Arrogance, willful blindness, and normalcy bias have unfortunately prevented the American people from recognizing genuine threats we are facing. Case in point is North Korea. Many consider the underdeveloped communist state to be too backward to really impact the great and mighty USA. That view is sadly wrong.
We have already written about North Korea's use of counterfeiting to undermine our economy and bolster theirs:
Likewise, we have written about the EMP threat from North Korea as well:
Finally, North Korea's cyber capabilities have been well documented:
In combination, these (efforts to undermine the dollar, an EMP capable of destroying our electric grid, and cyber attacks) are three of the top economic warfare threats we face regardless of enemy. The fact that North Korea possesses the capability to attack in all three dimensions demonstrates the extreme albeit unrecognized nature of the vulnerability.
Now, two credible reports just recently released underscore this point. First, our government has finally acknowledged that North Korea does, in fact have sophisticated cyber warfare capabilities:
by Bill Gertz April 6, 2014
The commander of U.S. forces in Korea last week disclosed new details of North Korea's cyber warfare capabilities that include destructive cyber attacks and cyber espionage operations.
"I was remiss in not noting cyber as one of the asymmetric threats that North Korea is developing and they are developing a cyber [attack] threat as well," Army Gen. Curtis M. Scaparrotti, who is also United Nations forces commander in South Korea, told the House Armed Services Committee April 2 . . .
"North Korea employs computer hackers capable of conducting open-source intelligence collection, cyber-espionage, and disruptive cyber-attacks," he said. "Several attacks on South Korea's banking institutions over the past few years have been attributed to North Korea. Cyber warfare is an important asymmetric dimension of conflict that North Korea will probably continue to emphasize— in part because of its deniability and low relative costs." . . . The Pentagon first disclosed some aspect of North Korean cyber warfare capabilities in a report to Congress made public in March.
"Given North Korea's bleak economic outlook, [offensive cyberwarfare operations] may be seen as a cost-effective way to develop asymmetric, deniable military options," the report said. [To Continue Reading this article….]
This is a very recent revelation making headlines only this week.
On the heels of that, it also was just leaked today that a secret DHS report acknowledges North Korea's EMP capability:
Kim's secret weapon: North Korea ‘is capable of striking U.S. with a nuclear electromagnetic pulse attack'
- Peter Vincent Pry ‘has seen' leaked report from Homeland Security
- EMP attack could instantly cripple defence and infrastructure systems
- Dr Pry says any missile is likely to travel over the South Pole
- U.S. has ‘no early warning radars' to prevent attack from the south
By JOHN HALL PUBLISHED: 10 April 2014
North Korea has the capability to deliver on its threats to carry out a nuclear electromagnetic pulse attack on the United States, it has been claimed.
Dr Peter Vincent Pry, executive director of the Task Force on National and Homeland Security, has reportedly seen a long-suppressed government report that concludes North Korea is capable of using an Unha-3 rocket to carry out an attack on the U.S..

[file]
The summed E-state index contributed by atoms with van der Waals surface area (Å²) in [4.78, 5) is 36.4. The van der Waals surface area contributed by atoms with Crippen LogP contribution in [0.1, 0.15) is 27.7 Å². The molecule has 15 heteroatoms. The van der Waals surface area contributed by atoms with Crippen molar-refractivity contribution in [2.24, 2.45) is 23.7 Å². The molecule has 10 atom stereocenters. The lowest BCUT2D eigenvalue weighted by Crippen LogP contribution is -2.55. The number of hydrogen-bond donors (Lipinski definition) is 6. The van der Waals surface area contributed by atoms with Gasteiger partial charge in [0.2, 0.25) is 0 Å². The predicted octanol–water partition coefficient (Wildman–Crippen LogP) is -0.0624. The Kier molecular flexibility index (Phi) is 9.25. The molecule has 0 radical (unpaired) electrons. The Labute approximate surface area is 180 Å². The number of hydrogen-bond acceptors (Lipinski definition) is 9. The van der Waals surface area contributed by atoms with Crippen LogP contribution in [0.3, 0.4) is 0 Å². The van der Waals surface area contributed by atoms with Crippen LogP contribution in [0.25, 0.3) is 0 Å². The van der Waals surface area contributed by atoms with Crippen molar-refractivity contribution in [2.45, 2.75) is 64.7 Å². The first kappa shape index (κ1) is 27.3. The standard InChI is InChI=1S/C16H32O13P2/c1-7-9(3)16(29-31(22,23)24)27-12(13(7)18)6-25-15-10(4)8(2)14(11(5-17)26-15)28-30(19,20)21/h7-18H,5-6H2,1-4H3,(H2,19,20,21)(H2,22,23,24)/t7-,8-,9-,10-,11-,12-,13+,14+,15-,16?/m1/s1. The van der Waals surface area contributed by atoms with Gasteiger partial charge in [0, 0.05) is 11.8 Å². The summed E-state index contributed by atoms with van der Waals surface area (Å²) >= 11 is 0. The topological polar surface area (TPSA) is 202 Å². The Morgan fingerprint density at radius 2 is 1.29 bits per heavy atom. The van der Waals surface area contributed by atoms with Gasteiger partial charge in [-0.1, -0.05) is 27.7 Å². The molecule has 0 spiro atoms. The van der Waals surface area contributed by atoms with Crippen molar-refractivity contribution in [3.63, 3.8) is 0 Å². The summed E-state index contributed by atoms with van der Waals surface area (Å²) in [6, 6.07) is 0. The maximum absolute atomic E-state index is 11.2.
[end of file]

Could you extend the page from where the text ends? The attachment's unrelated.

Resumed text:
He says the U.S. would be particularly vulnerable to such an attack, as any rocket from North Korea is likely to travel over the South Pole and approach from the south – something American missile defences would apparently be powerless to stop.
Dr Pry made the claims in an interview with the World News Daily website, in which he was quoted as saying: ‘The North Koreans are seeing what they can get away with… It shows that Pyongyang is planning something big against the U.S.'
Dr Pry's Task Force on National and Homeland Security advises U.S. Congress on matters of defence, and he was also formerly the head of the Congressionally-mandated EMP Commission, which looked into the threat of electromagnetic pulse attacks.
He told the website that he had seen a long-suppressed report prepared by the Department of Homeland Security for the Defense Department that apparently concludes that the best defence the U.S had against a North Korean attack would be to destroy the rocket on the launch pad . . . [Read more at Mail Online…]
The third area, counterfeiting the dollar, is beyond dispute and has been well documented. Here's just one example from last year:
BY JOHN HUDSON APRIL 29, 2013 FOREIGN POLICY
North Koreans are so good at counterfeiting the dollar, U.S. policymakers have actually considered halting production of the $100 bill. "These ultra-counterfeits are light-years beyond the weak facsimiles produced by most forgers, who use desktop printers," wrote Time magazine's David Wolman last year. "With few exceptions, only Federal Reserve banks equipped with the fanciest detection gear can identify these fakes." [To read the entire article….]
[It is interesting to note that besides counterfeiting, cyber hacking was considered another of the seven core talents of North Korea by Foreign Policy magazine.]
Bottom Line: North Korea, clearly a geopolitical adversary (albeit too often dismissed as a credible threat), has verifiable economic warfare capabilities. If North Korea is a serious threat, just imagine the capabilities of Russia and China. We cannot afford to dismiss these risks.
The next war will be fought with economic weapons first. How will this impact you? Are you prepared? Do you have a Game Plan? If not, check out http://secretweapon.org to learn more.